by David Davenport
“My country ‘tis of Thee, sweet land of Secularity” will be our new national hymn as America enters the uncharted territory of a post-Christian era. Long known as “a Christian nation,” the U.S. has turned sharply in a secular direction, thanks to the trickle-down influence of elites and handed-down dictates from courts. This historic shift will affect everything from elections to education to ethics and beyond.
How can a nation be Christian (or post-Christian) in the first place? America has never been a theocracy, following the direct rule of God in the manner of the Islamic Republic of Iran or the Vatican (or Israel in Old Testament times). Rather America has been referred to as a Christian nation because of the core beliefs and world view of a majority of its people and an acknowledgement of God by its public leaders and symbols. But as Americans, especially the young, move away from faith in large numbers, and courts systematically dismantle religious symbols and influences, the post-Christian era has arrived.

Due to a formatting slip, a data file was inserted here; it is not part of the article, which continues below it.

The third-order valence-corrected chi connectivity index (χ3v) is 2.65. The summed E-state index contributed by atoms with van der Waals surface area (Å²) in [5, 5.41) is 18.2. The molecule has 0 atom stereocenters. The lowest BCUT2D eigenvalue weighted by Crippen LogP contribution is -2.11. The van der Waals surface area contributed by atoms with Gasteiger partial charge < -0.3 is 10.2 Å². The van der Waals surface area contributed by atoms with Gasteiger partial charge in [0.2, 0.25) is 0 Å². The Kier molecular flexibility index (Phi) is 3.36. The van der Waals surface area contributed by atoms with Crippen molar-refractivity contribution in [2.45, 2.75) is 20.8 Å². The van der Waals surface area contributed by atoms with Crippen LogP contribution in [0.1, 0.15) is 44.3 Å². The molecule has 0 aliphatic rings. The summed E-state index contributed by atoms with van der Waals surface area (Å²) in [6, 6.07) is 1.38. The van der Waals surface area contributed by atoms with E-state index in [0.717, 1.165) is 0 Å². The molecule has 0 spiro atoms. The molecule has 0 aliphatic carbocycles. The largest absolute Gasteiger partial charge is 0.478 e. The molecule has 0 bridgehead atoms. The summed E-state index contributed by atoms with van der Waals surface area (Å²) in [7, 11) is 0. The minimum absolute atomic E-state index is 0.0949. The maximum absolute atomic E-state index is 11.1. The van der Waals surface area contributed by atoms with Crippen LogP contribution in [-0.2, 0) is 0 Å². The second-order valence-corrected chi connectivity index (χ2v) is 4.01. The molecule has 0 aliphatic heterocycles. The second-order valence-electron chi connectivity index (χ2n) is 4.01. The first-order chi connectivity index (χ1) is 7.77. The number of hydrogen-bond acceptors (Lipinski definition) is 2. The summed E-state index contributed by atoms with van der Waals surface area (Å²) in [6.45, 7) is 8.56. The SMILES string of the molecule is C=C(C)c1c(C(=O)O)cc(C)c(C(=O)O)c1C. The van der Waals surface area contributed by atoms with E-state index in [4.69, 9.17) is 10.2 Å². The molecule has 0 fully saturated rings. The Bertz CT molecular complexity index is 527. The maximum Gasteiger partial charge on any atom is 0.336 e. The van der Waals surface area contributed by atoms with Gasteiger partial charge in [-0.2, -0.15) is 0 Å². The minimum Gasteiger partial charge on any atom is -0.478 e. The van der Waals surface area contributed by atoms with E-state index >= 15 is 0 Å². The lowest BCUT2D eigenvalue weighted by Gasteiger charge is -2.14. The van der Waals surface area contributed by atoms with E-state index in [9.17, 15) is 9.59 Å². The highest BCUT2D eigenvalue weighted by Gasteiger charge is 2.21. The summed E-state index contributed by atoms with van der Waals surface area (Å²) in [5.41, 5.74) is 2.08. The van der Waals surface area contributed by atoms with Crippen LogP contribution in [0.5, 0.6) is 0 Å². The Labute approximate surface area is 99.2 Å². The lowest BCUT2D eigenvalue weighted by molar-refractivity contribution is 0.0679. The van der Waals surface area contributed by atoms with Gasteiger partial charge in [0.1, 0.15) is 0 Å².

Recent polls confirm the increasing secularization of our people, especially the young. A poll by the Pew Foundation shows that the number of Americans describing themselves as Christian has declined by about 10% between 2007-2014. Meanwhile, those professing no religion grew by 50% in that same time frame. Fewer than 6 in 10 millennials (ages 18-33) affiliate with any branch of Christianity. A recent survey by the Public Religion Research Institute shows that 66% of those age 65 and over believe being Christian is an important part of being American, while only 35% of those ages 18-29 agree. These numbers are changing remarkably quickly as Americans are seemingly losing their faith and becoming more like secular Europeans.